The Joy of Not Knowing Beforehand

“Spoilers.”
River Song in “Doctor Who” (various episodes)

How often are you confronted with information about movies or series before you actually watch them? Some great scenes or quotes? A rough outline of the story? A few key elements?

It’s really hard to avoid some information about the story. Trailers are not only made to inform you about a movie/series, they try to convince you that it is worth watching. But in trying to convince you, they do show you part of what you are going to watch — the plot, the characters. Likewise, movie posters convey some information about the story and its characters and the adversaries. So do criticism on websites.

Oftentimes, even a tiny piece of information is all that it takes to extrapolate the relevant parts of the story. And knowing the story, the plot — I think it does irreparable damage to the enjoyment of that movie/episode. You go through the movie on rails. Local surprises may happen, but the direction and goal is known.

I noticed this effect when I was watching the second half of the seventh season of Doctor Who. I love this series. It might look like rubbish or completely ridiculous, but it’s a celebration of the joy of exploration, of discovery, of being surprised. And frankly, I got surprised. Not because of the stories, but because I did not see a single trailer for the episodes, nor did read anything online about them. Sure, I knew that at least two characters would have to reappear, but other than that I had no idea what an episode was about before I watched it. I did not even know in which time period the next story would take place. And there were no scenes in my mind — from a trailer or preview — that I knew were still to come. No information about the plot from reading about it.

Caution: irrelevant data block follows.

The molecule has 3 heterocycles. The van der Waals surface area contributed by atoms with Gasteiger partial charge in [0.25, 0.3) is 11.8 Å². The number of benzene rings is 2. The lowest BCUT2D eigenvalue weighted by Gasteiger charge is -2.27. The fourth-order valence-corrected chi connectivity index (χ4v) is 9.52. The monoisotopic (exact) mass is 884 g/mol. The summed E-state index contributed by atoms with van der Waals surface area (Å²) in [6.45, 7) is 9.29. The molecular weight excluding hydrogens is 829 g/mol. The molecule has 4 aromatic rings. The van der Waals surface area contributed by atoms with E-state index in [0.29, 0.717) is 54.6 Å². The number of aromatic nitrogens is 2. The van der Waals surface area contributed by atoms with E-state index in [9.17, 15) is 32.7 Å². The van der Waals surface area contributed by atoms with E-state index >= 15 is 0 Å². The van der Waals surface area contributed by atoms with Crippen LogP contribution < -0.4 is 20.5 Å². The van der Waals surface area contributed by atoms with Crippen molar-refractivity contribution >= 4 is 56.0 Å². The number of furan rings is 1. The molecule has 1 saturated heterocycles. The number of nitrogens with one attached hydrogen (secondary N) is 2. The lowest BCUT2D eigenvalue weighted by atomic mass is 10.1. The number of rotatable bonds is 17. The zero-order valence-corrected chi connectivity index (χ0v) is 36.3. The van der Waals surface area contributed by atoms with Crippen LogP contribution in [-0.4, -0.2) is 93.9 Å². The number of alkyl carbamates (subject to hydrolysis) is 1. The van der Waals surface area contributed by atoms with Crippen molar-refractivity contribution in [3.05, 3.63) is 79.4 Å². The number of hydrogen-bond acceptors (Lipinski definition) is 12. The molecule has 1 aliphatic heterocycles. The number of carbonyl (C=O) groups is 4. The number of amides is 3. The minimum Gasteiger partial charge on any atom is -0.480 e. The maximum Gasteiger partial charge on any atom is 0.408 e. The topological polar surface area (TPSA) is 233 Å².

And somehow that made all the difference.

Watching an episode not knowing how it might turn out … I had forgotten how that feels.

next_time.jpg
Preview of the next episode after an episode of “Doctor Who” ends.

Frankly, I would love to have the same experience with movies and other series. Just watch it without getting an advance organizer via a trailer or a comment. And sure, some movies/series you have figured out within the first five minutes. They are just that predictable. But others are not. And those should allow you to retain that joy of surprise. Unfortunately, some series seem to actively try to destroy it. These series (including Doctor Who) have a “Next Time” segment after each show (see right). Seriously? That’s the quickest way to destroy the effect this series has. The only advantage is that the “Next Time” transition takes long enough to quit the movie then and there.

Because not knowing what happens in an episode, being taken for a ride … that’s just what makes watching movies and series worthwhile.

It’s hard to achieve this effect as we are bombarded with information about what to see, but if you haven’t tried it and can pull it off, try it out sometimes. Perhaps you know someone who knows an old(er) movie you don’t know anything about. Watch it without being told the story or the plot.

And enjoy the difference.

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